1.4. Structural Considerations

Structural considerations play an important role in the proper design of copper applications. They affect the spacing of cleats and other fasteners, location and design of expansion seams, and the configuration of other joints. The requirements may be calculated with the same formulas used in the structural analysis of other materials, such as steel and wood. Table 1.1A contains information that is useful in these calculations.

Although there are other structural concerns, the primary focus is upon thermal effects. Movement and stresses related to temperature variations must be accommodated. There are two fundamental methods to do this: prevent the movement and resist the cumulative stresses within the copper; or allow movement at predetermined locations, thereby relieving thermal stresses.

In a limited number of applications, such as gravel stops, base flashings at built-up roofs, and flashings around windows and doors, it is possible and often desirable to prevent movement. These tend to involve narrow copper strips that do not cover large areas. The strips should be nailed frequently to effectively transfer stresses to the underlying substrate before causing buckling in the copper. Nails spaced 3 inches maximum on center in a staggered pattern are recommended.

In most other situations it is impractical and undesirable to restrain a copper section so frequently.

In the interest of watertightness, puncturing the copper membrane should be avoided. It is also better, where possible, to allow the copper to move in order to reduce the chance of metal fatigue.

The yield strength of copper is the same for compression as it is for tension. Since buckling is likely to occur when relatively thin sections of sheet copper are in compression, sections should be designed to resist compressive loads. The compressive strength in sheet copper is the product of two factors: the thickness of the copper and the shape of the section. These factors create "columnar strength" which resists accumulated stresses up to a certain length. Beyond this point, expansion joints must be introduced to prevent buckling.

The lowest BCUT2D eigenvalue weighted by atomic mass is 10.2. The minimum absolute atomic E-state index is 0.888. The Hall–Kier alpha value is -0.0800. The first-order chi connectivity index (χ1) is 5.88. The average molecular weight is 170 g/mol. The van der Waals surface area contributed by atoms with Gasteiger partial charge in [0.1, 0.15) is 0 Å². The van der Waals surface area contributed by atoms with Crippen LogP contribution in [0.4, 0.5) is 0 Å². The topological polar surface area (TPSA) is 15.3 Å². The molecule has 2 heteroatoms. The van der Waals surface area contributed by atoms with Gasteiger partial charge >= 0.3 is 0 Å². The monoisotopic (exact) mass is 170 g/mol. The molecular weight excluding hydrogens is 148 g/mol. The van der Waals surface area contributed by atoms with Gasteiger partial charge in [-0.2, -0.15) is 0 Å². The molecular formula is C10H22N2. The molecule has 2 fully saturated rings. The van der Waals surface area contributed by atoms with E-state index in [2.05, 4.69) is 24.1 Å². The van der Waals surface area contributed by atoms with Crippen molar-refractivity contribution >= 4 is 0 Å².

Once an expansion joint is introduced, the section no longer has to resist the cumulative stresses caused by thermal expansion along its whole length. It need only keep its shape and resist the friction between itself, its fasteners, and adjacent materials. The structural design of sheet copper, for the most part, involves the determination of expansion joint spacing. Each section of copper is designed as a "column" capable of transmitting stresses from a fixed point to the free end or expansion joint.

Table 10B shows the maximum allowable column length for "U"-shaped sections. This is the section most frequently used for such applications as gutters, gutter linings, and fascias. The requirements for standing and batten seam roofs can also be determined, since their pans derive their strength from the flanges that form the longitudinal seams.